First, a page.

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Antique Anglo-Indian Vizagapatam Jewelry Inlaid Sadeli Footed Box

About the Item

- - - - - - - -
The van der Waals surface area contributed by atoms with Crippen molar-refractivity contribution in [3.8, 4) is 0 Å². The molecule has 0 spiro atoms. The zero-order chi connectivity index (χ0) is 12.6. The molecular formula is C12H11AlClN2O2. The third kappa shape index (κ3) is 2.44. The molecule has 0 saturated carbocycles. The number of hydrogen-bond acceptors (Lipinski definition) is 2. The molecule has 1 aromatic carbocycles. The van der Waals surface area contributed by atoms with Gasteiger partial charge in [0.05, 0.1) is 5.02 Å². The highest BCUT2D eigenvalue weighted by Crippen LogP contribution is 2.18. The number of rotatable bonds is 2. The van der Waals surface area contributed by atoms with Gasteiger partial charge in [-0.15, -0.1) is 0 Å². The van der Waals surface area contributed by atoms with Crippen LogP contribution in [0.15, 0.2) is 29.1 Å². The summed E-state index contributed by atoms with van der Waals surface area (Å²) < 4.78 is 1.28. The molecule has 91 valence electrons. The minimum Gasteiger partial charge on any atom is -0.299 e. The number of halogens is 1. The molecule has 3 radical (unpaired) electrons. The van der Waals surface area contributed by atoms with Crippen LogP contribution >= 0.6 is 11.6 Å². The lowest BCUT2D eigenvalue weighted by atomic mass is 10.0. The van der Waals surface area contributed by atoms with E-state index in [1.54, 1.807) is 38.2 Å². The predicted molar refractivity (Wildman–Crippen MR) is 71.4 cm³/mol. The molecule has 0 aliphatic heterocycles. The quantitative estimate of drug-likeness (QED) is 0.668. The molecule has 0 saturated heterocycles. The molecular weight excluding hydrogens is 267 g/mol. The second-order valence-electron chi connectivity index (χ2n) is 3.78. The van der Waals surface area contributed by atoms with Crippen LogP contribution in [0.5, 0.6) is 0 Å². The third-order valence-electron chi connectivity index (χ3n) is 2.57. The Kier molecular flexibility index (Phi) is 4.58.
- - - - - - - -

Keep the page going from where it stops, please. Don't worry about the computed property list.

Antique 19th century Anglo-Indian jewelry, trinket footed box, inlay with ebony, mosaic marquetry Sadeli work and a carved Hindu scene on top. The box case is made from sandalwood with highly hand-carved padouk wood reliefs on all sides and banded and edged in fabulous Sadeli Mosaic, made from bone, ebony, in various geometric patterns. The carving lid and sides of this box is fabulous! The ancient art of Sadeli Mosaic is said to have been introduced from Shiraz in Persia via Sind to Bombay, a long time before the Anglo Indian boxes were made. The workmanship was however more than commensurable to the value of the materials. Hand carved on the top with a scene of Vishnu in the center and 2 Indian ladies worshiper on each side making offering. The box is finely hand carved on top and on each side and inlay with mosaic marquetry in mother of pearl and bone. The sides and rear have highly carved foliage relief panels. The lid opens to reveal the original blue velvet lining (also on the base).It has its key but not working lock. It sits on it’s four original brass turned ball feet. Anglo-Indian Vizagapatam box. Circa 1880-1890. DIMENSIONS: Height: 3.25 in Width: 9 in Depth: 6.5 in. History of the Anglo-Indian Boxes: Beginning in the early part of the 18th century, Indian artisans made what came to be known as Anglo-Indian boxes for the English residents living in India, who eventually brought or sent them back to England. At the beginning of the 19th century, India began exporting these boxes commercially, although not in any significant numbers until the 1850s. People valued them so highly that manufacturers of tins copied the designs on them in the late 19th and early 20th century. Carved boxes often combined with Sadeli mosaic. The first two categories came from Vizagapatam in East India while the last two came from Bombay in West India. English traders discovered the rich woods and intricate workmanship of Indian artisans, so colonial government officials began to recognize the work of the Indian artists and craftsmen as a source for satisfying the need for furniture and boxes, which would both serve to enhance English households in India. This gave rise to the cabinetmaking workshops in Vizagapatam between Calcutta and Madras. Craftsmen made the first boxes to be decorated with Sadeli mosaic incised to give further definition to the decoration, directly inlaid into the wood. The shape of the early boxes was either sloping at the front with a flatter section at the back, reminiscent of English writing slopes, or rectangular. Artisans inlaid the borders with stylized floral scrolls and the centers with a single floral motif following a circular or oval symmetrical or asymmetrical pattern. About Vishnu: Vishnu is one of the principal deities in Hinduism. He is often considered one of the Trimurti, which consists of the three main gods in Hinduism: Brahma, Vishnu, and Shiva. Vishnu is known as the Preserver or Sustainer of the universe, and his role is to maintain cosmic order (dharma) and protect the world from various threats and challenges. Vishnu is typically depicted as a blue-skinned deity with four arms, holding various symbols and weapons. He is often shown resting on the serpent Shesha (Adi Shesha) in the cosmic ocean. Vishnu is associated with qualities such as compassion, mercy, and benevolence, and he is believed to incarnate on Earth whenever there is a decline in dharma (righteousness) and a rise in adharma (unrighteousness) to restore balance and order. These incarnations are known as avatars, with the most famous being Rama and Krishna. Devotees of Vishnu worship him in various forms and aspects, and he is a central figure in many Hindu religious texts, including the Vedas, the Mahabharata, and the Bhagavad Gita. Vishnu's consort is the goddess Lakshmi, who represents wealth and prosperity, and they are often worshipped together. Vishnu is also associated with several other deities and forms, such as Narayana and Vasudeva, among others, depending on the specific tradition and beliefs within Hinduism. The ancient art of Sadeli Mosaic is said to have been introduced from Shiraz in Persia via Sind to Bombay, a long time before the Anglo Indian boxes were made. It was a technique, which required a high degree of skill and patience. It was executed very lavishly, in that the frequent cuts wasted a great amount of the precious materials used. The workmanship was however more than commensurable to the value of the materials.
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